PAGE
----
There are many forms of reiju/initiation/attunement some with touch and some without.
With his depth of practice, Mikao Usui could just sit opposite his student and let the reiju – spiritual offering unfold by itself without any physical ritual. However, this is not so easy. During this kind of reiju he wasn’t visualizing anything or working with symbols and mantras. He was just reiju; he was himself a spiritual offering. Some people might say that they also can do this. But most of the time they sit, maybe set an intention that they are offering reiju, and yet their mind is occupied by past, present, and future. Thus the sitting is more thinking than sitting and is not a real offering.
Over time Mikao Usui borrowed a simple ritual from Japanese esoteric teachings, a ritual based on a practice called kaji. Within this ritual there was no physical touch at all, just hands placed around the student in specific positions.
After Mikao Usui’s death, Chujiro Hayashi, one of his students, began to include the symbols and mantras within the ritual of reiju. The reiju also became more ritualistic with more touch, the teacher touching the student’s body at different points and even opening their hands.
Nowadays some teachers only teach and perform the simple ritual without the physical touch and yet…. some students need the physical touch and some teachers need the ritual with the physical touch. If we throw away the physical touch we might misunderstand what Mikao Usui was really teaching us, even if he himself didn’t perform the more elaborate ritual that involves touch.
In the International House of Reiki classes we teach both versions of reiju, and the importance was evident in my recent class in San Francisco. During the performance of the more physical ritual, which includes touch and opening the hands, one student commented that she really needed that, the touch and the opening of the hands. She said she had always had difficulty “receiving” but now when her hands were opened and later brought back to her heart, she finally could feel that she could “receive”. This ritual is very beneficial for us if we feel disconnected within our own mind, or if we feel we have difficulty receiving.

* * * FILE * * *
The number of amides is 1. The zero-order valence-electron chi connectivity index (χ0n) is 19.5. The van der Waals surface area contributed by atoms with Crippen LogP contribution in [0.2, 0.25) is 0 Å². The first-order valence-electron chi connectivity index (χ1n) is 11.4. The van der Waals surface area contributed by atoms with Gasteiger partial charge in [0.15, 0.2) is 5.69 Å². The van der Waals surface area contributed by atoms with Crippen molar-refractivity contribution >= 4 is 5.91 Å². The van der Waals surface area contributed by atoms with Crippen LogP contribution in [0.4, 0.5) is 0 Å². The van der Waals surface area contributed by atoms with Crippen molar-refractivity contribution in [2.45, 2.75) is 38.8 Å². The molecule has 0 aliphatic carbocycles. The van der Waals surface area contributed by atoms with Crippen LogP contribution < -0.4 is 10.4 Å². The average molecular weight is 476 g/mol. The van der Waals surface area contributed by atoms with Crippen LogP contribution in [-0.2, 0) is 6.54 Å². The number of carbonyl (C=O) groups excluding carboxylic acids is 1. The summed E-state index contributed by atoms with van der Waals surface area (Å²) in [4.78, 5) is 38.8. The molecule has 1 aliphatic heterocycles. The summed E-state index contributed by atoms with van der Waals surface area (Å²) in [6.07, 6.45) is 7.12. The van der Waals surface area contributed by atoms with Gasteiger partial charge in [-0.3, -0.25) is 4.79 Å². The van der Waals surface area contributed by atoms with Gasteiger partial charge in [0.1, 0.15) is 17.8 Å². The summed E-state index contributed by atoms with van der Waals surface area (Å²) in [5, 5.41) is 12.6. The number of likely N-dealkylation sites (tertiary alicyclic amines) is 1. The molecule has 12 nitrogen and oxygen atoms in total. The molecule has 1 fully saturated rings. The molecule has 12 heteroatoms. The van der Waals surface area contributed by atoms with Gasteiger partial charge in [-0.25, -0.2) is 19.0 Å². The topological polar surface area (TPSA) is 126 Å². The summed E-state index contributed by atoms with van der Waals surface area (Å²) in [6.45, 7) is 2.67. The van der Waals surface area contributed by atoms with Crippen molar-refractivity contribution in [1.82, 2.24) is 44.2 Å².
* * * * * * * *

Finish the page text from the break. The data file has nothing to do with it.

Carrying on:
We can see the same touch and no touch with humans and animals alike. Sometimes when we perform a session on a person, the person might say please do not touch, or yes, please can you touch. An animal, when we hold the space, might sit a few meters away to take from that healing space whatever it needs without touch, and yet at other times the animal hops on our lap or starts to rub a part of the body against us because they feel the need to be touched.
As you can see, both rituals, the simple non touch and the more elaborate touching ritual, are important. In reality, we need to perform the ritual for our student. And this means that we need to understand whether thestudent needs the touch or not. If they need the touch, then we need to perform the more ritualistic reiju. And if not, we can perform the very simple one without touch. Reiju is not all about the performer but also about the student; we need to come to their level, their healing space. If that is touch we touch them and if that is no touch we don’t. This is why it is so important for a teacher to develop insight through continued practice, so that we know which ritual to perform. In this way, we can meet our students where they are and meet ourselves where we are, together in the open space of reiju.
Based in Holland, Frans Stiene teaches in North America, Europe, UK, Australia and Asia.
Frans is also the author of Reiki Insights, it is the continuation of his previous book The Inner Heart of Reiki, taking your personal practice and understanding of the system of Reiki yet another step deeper.